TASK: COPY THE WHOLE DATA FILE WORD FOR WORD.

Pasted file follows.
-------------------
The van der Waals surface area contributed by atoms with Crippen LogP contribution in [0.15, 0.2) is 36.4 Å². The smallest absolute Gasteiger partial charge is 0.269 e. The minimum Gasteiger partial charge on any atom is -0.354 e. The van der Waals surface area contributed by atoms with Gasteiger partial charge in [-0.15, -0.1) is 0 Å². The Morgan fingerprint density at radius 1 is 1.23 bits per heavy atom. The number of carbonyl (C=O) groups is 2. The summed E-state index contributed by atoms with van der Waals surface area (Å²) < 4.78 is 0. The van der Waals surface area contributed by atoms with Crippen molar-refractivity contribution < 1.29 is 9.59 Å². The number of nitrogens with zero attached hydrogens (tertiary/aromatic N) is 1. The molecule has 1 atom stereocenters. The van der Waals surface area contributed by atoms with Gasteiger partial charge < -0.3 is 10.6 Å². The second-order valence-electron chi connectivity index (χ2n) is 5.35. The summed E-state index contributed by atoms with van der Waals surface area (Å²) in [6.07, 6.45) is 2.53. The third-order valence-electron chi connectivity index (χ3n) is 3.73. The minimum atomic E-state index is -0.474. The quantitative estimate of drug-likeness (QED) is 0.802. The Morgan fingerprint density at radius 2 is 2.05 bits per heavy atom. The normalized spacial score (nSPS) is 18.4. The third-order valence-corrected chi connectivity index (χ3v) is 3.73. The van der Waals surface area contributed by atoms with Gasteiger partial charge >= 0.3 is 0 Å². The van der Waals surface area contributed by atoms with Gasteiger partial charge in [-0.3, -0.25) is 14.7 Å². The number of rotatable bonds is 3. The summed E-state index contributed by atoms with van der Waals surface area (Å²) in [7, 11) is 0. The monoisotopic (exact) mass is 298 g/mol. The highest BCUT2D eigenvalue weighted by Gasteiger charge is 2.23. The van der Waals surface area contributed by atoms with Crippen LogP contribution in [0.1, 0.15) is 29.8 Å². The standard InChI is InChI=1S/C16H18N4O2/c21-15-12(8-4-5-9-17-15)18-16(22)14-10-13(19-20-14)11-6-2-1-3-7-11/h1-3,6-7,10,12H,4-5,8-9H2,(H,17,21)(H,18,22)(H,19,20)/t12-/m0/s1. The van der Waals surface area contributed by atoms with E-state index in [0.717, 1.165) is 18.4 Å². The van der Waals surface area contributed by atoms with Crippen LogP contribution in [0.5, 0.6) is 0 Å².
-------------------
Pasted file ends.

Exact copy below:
The van der Waals surface area contributed by atoms with Crippen LogP contribution in [0.15, 0.2) is 36.4 Å². The smallest absolute Gasteiger partial charge is 0.269 e. The minimum Gasteiger partial charge on any atom is -0.354 e. The van der Waals surface area contributed by atoms with Gasteiger partial charge in [-0.15, -0.1) is 0 Å². The Morgan fingerprint density at radius 1 is 1.23 bits per heavy atom. The number of carbonyl (C=O) groups is 2. The summed E-state index contributed by atoms with van der Waals surface area (Å²) < 4.78 is 0. The van der Waals surface area contributed by atoms with Crippen molar-refractivity contribution < 1.29 is 9.59 Å². The number of nitrogens with zero attached hydrogens (tertiary/aromatic N) is 1. The molecule has 1 atom stereocenters. The van der Waals surface area contributed by atoms with Gasteiger partial charge < -0.3 is 10.6 Å². The second-order valence-electron chi connectivity index (χ2n) is 5.35. The summed E-state index contributed by atoms with van der Waals surface area (Å²) in [6.07, 6.45) is 2.53. The third-order valence-electron chi connectivity index (χ3n) is 3.73. The minimum atomic E-state index is -0.474. The quantitative estimate of drug-likeness (QED) is 0.802. The Morgan fingerprint density at radius 2 is 2.05 bits per heavy atom. The normalized spacial score (nSPS) is 18.4. The third-order valence-corrected chi connectivity index (χ3v) is 3.73. The van der Waals surface area contributed by atoms with Gasteiger partial charge >= 0.3 is 0 Å². The van der Waals surface area contributed by atoms with Gasteiger partial charge in [-0.3, -0.25) is 14.7 Å². The number of rotatable bonds is 3. The summed E-state index contributed by atoms with van der Waals surface area (Å²) in [7, 11) is 0. The monoisotopic (exact) mass is 298 g/mol. The highest BCUT2D eigenvalue weighted by Gasteiger charge is 2.23. The van der Waals surface area contributed by atoms with Crippen LogP contribution in [0.1, 0.15) is 29.8 Å². The standard InChI is InChI=1S/C16H18N4O2/c21-15-12(8-4-5-9-17-15)18-16(22)14-10-13(19-20-14)11-6-2-1-3-7-11/h1-3,6-7,10,12H,4-5,8-9H2,(H,17,21)(H,18,22)(H,19,20)/t12-/m0/s1. The van der Waals surface area contributed by atoms with E-state index in [0.717, 1.165) is 18.4 Å². The van der Waals surface area contributed by atoms with Crippen LogP contribution in [0.5, 0.6) is 0 Å².